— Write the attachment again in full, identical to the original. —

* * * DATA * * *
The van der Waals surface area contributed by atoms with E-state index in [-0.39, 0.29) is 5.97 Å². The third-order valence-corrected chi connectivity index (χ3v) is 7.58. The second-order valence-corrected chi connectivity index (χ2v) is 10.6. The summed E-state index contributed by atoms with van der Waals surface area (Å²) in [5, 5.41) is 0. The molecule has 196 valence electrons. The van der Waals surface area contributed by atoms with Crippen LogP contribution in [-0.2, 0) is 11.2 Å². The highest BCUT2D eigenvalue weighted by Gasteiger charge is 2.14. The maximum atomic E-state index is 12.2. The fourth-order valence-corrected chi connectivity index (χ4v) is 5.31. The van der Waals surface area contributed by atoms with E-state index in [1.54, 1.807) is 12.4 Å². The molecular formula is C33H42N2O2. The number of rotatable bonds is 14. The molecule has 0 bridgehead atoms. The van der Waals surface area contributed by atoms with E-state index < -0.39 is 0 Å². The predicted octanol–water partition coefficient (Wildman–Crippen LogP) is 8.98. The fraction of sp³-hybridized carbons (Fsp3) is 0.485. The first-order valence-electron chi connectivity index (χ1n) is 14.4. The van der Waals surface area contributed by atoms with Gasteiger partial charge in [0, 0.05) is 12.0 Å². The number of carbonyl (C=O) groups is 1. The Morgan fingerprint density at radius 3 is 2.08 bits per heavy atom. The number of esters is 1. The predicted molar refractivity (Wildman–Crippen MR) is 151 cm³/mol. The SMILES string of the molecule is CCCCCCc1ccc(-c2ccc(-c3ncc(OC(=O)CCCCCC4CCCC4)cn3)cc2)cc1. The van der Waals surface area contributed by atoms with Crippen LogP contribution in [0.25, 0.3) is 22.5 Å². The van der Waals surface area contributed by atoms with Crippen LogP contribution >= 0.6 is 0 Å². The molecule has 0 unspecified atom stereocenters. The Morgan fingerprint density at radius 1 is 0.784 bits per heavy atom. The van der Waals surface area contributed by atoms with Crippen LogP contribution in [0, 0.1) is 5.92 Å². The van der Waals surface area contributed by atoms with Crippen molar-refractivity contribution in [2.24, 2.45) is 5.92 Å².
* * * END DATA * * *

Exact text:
The van der Waals surface area contributed by atoms with E-state index in [-0.39, 0.29) is 5.97 Å². The third-order valence-corrected chi connectivity index (χ3v) is 7.58. The second-order valence-corrected chi connectivity index (χ2v) is 10.6. The summed E-state index contributed by atoms with van der Waals surface area (Å²) in [5, 5.41) is 0. The molecule has 196 valence electrons. The van der Waals surface area contributed by atoms with Crippen LogP contribution in [-0.2, 0) is 11.2 Å². The highest BCUT2D eigenvalue weighted by Gasteiger charge is 2.14. The maximum atomic E-state index is 12.2. The fourth-order valence-corrected chi connectivity index (χ4v) is 5.31. The van der Waals surface area contributed by atoms with E-state index in [1.54, 1.807) is 12.4 Å². The molecular formula is C33H42N2O2. The number of rotatable bonds is 14. The molecule has 0 bridgehead atoms. The van der Waals surface area contributed by atoms with E-state index < -0.39 is 0 Å². The predicted octanol–water partition coefficient (Wildman–Crippen LogP) is 8.98. The fraction of sp³-hybridized carbons (Fsp3) is 0.485. The first-order valence-electron chi connectivity index (χ1n) is 14.4. The van der Waals surface area contributed by atoms with Gasteiger partial charge in [0, 0.05) is 12.0 Å². The number of carbonyl (C=O) groups is 1. The Morgan fingerprint density at radius 3 is 2.08 bits per heavy atom. The number of esters is 1. The predicted molar refractivity (Wildman–Crippen MR) is 151 cm³/mol. The SMILES string of the molecule is CCCCCCc1ccc(-c2ccc(-c3ncc(OC(=O)CCCCCC4CCCC4)cn3)cc2)cc1. The van der Waals surface area contributed by atoms with Crippen LogP contribution in [0.25, 0.3) is 22.5 Å². The van der Waals surface area contributed by atoms with Crippen LogP contribution >= 0.6 is 0 Å². The molecule has 0 unspecified atom stereocenters. The Morgan fingerprint density at radius 1 is 0.784 bits per heavy atom. The van der Waals surface area contributed by atoms with Crippen LogP contribution in [0, 0.1) is 5.92 Å². The van der Waals surface area contributed by atoms with Crippen molar-refractivity contribution in [2.24, 2.45) is 5.92 Å².